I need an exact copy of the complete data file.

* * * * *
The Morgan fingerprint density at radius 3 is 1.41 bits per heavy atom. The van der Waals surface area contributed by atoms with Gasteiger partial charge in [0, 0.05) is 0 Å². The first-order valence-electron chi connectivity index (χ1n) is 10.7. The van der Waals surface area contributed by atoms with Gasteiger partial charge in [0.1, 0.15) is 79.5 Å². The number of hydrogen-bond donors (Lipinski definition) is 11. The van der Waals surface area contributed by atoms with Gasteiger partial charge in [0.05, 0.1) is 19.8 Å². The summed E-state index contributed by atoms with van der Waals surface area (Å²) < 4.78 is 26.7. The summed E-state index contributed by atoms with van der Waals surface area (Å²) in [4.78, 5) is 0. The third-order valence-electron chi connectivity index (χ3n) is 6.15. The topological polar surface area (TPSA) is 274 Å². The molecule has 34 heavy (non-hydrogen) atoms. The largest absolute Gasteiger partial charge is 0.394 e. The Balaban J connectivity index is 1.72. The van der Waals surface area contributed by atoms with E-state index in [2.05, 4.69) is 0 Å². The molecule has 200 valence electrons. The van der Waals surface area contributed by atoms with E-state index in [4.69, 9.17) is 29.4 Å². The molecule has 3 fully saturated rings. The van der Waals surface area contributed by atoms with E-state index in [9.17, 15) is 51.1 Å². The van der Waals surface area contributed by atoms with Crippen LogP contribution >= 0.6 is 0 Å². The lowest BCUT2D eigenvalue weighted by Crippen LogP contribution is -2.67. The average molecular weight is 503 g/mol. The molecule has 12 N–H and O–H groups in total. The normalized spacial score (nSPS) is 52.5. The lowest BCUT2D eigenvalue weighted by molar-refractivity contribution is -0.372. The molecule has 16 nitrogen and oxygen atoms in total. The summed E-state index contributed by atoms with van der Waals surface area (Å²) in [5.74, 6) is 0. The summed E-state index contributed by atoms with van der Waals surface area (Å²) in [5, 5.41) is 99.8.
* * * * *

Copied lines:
The Morgan fingerprint density at radius 3 is 1.41 bits per heavy atom. The van der Waals surface area contributed by atoms with Gasteiger partial charge in [0, 0.05) is 0 Å². The first-order valence-electron chi connectivity index (χ1n) is 10.7. The van der Waals surface area contributed by atoms with Gasteiger partial charge in [0.1, 0.15) is 79.5 Å². The number of hydrogen-bond donors (Lipinski definition) is 11. The van der Waals surface area contributed by atoms with Gasteiger partial charge in [0.05, 0.1) is 19.8 Å². The summed E-state index contributed by atoms with van der Waals surface area (Å²) < 4.78 is 26.7. The summed E-state index contributed by atoms with van der Waals surface area (Å²) in [4.78, 5) is 0. The third-order valence-electron chi connectivity index (χ3n) is 6.15. The topological polar surface area (TPSA) is 274 Å². The molecule has 34 heavy (non-hydrogen) atoms. The largest absolute Gasteiger partial charge is 0.394 e. The Balaban J connectivity index is 1.72. The van der Waals surface area contributed by atoms with E-state index in [2.05, 4.69) is 0 Å². The molecule has 200 valence electrons. The van der Waals surface area contributed by atoms with E-state index in [4.69, 9.17) is 29.4 Å². The molecule has 3 fully saturated rings. The van der Waals surface area contributed by atoms with E-state index in [9.17, 15) is 51.1 Å². The van der Waals surface area contributed by atoms with Crippen LogP contribution >= 0.6 is 0 Å². The lowest BCUT2D eigenvalue weighted by Crippen LogP contribution is -2.67. The average molecular weight is 503 g/mol. The molecule has 12 N–H and O–H groups in total. The normalized spacial score (nSPS) is 52.5. The lowest BCUT2D eigenvalue weighted by molar-refractivity contribution is -0.372. The molecule has 16 nitrogen and oxygen atoms in total. The summed E-state index contributed by atoms with van der Waals surface area (Å²) in [5.74, 6) is 0. The summed E-state index contributed by atoms with van der Waals surface area (Å²) in [5, 5.41) is 99.8.